These Incredible Women From Around The World Are Doing Amazing Things In Their Communities

25/03/2015 16:54 | Updated 25 March 2015

Despite making up 52% of the world's population, women are grossly under-represented in the media. While male politicians and world leaders dominate newspaper column inches, women are often reduced to sex objects or as victims.

But here at HuffPost UK Lifestyle, we're looking to challenge the status quo. That's why we're running our All Women Everywhere campaign, which celebrates women from all walks of life and shares stories of female empowerment from around the world.

The campaign, which runs throughout March, ties in with International Women's Day and Women's History Month, and has had support from prominent, trail-blazing women the world over.

So when the finalists for the Trust Women Photo Awards hit our inbox earlier this month, to say we were excited would be an understatement.

The awards, which HuffPost UK are proud to present exclusively, showcase the incredible work of photographers capturing the lives of remarkable women from around the world - women who are achieving incredible things in their own communities.


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The awards form part of the annual Microsoft and Thomson Reuters Foundation Trust Women Conference, which is dedicated to the advancement of women’s rights and the fight against human trafficking and slavery.

“Women are the ultimate economic accelerators, spending 90% of everything they earn back on their families,” said Thomson Reuters Foundation CEO Monique Villa. “Think of the enormous implications of that. When a woman works, the whole family benefits; children are better fed, better educated and have more chances to succeed in life. This award wants to showcase women as game changers through the incredible power of images.’’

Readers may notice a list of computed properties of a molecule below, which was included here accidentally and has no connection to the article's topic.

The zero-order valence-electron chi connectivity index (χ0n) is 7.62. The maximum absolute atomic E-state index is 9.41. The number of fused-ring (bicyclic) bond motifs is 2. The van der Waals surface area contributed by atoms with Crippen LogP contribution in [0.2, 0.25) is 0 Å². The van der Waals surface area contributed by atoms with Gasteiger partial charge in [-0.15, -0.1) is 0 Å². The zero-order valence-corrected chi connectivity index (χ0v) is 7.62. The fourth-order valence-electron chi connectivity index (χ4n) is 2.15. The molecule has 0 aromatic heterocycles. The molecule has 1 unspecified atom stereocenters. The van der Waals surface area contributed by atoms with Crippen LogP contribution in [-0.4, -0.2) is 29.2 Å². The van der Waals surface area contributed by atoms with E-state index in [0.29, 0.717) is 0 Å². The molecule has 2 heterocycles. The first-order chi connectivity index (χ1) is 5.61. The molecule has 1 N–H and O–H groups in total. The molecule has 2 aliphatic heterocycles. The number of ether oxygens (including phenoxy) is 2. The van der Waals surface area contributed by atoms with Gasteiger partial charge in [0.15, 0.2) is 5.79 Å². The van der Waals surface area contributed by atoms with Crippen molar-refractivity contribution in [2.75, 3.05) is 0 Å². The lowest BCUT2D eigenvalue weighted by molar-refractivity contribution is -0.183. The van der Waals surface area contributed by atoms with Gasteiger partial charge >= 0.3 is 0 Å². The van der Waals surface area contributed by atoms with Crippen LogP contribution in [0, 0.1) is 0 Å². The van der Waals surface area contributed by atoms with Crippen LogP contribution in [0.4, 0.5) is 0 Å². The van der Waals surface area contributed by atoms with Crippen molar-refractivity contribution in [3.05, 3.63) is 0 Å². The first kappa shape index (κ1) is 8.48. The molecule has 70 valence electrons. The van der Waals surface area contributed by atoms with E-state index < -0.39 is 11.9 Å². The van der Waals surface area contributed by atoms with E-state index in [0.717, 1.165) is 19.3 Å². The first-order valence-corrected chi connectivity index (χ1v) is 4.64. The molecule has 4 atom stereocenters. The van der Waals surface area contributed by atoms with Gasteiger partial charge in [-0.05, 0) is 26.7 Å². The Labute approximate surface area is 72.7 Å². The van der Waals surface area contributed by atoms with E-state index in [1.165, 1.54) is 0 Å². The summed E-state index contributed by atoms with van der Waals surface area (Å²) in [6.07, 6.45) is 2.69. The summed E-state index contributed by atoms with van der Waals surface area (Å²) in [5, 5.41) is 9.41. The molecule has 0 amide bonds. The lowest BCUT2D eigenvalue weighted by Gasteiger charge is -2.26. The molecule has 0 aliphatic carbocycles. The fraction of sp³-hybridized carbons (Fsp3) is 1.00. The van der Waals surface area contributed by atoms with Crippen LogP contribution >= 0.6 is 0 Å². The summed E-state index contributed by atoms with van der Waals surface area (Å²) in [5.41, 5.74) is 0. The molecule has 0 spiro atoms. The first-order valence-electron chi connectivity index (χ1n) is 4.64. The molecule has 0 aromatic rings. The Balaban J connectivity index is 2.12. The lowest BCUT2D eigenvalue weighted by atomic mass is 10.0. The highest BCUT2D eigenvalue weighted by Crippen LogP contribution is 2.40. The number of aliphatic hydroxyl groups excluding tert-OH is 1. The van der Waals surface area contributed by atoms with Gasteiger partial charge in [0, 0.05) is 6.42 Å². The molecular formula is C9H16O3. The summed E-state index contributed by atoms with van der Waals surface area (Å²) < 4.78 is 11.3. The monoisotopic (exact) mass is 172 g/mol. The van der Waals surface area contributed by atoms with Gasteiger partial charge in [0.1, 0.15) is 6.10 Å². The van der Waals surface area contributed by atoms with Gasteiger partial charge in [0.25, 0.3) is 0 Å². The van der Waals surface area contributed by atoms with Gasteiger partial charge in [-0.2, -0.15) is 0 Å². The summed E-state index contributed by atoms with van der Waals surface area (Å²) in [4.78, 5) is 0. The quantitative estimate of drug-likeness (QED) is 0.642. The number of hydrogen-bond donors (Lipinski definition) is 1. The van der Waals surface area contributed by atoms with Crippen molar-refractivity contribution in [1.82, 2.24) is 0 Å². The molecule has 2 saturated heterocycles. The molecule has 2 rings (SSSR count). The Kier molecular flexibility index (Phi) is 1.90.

Here are a selection of the 10 finalists. The photo descriptions were submitted by the photographers and have not been changed by HuffPost UK.

Microsoft and Thomson Reuters Foundation partnered with Talenthouse, a creative collaboration platform and community of artists to empower photographers around the globe with a series of career opportunities as part of this year’s Trust Women Photo Award.

  • Making Ends Meet In A Hard Way
    (Photo: Denish Ochieng/ Standard Media Group-Kenya)
    A casual laborer dries wet fingerlings popularly known by locals as 'omena' in Kenya at a Lake Victoria beach field at Koginga in Homabay county on December 28,2014 with her young one taking a nap on her back.

    The tiresome job which demands her presence from morning to evening has a pay of Ksh 100, a sign of constant maximization of human input with many beach workers living below two dollars in the natural resource-rich areas in Kenya. The single mother's daily income ends up in sustaining her family needs.
  • Defying Ageism, Gender Roles, and Floods
    Kelly Ranck
    In her remote Somali village, where women are often restricted to housework, family duties, and possible farming, Fatmah proves that, even in her old age, she is just as capable of building a dam as the men.
  • Breadwinner
    Prabir Kumar Talukdar
    Devi is a mid 40s woman living on the outskirts of the city Guwahati in Assam. Her husband is a terminally ill patient and she has two kids to look after to. But Devi is more enthusiastic than any of us.

    Instead of sulking around her luck, she is determined to fight and win bread for her family with a smile. Situated around the historic Chandubi Lake, she helps tourists in moving from one bank to another. She is also involved in mild fishing activity.

    Her livelihood is restricted till the daytime and off-monsoon period as this part of the area hasn't even received the minimal facility of electrification although Chandubi Lake attracts lots of tourists.

    Her life is hard and filled with pain but she is resilient to fight back.
  • The Joy Of Being Outcast No More
    Gloria Esegbona
    She is a girl clutching with joy her programme for the 1st conference in the world for women and girls with obstetric #fistula - a birth trauma to the body caused by lack of access to maternal care.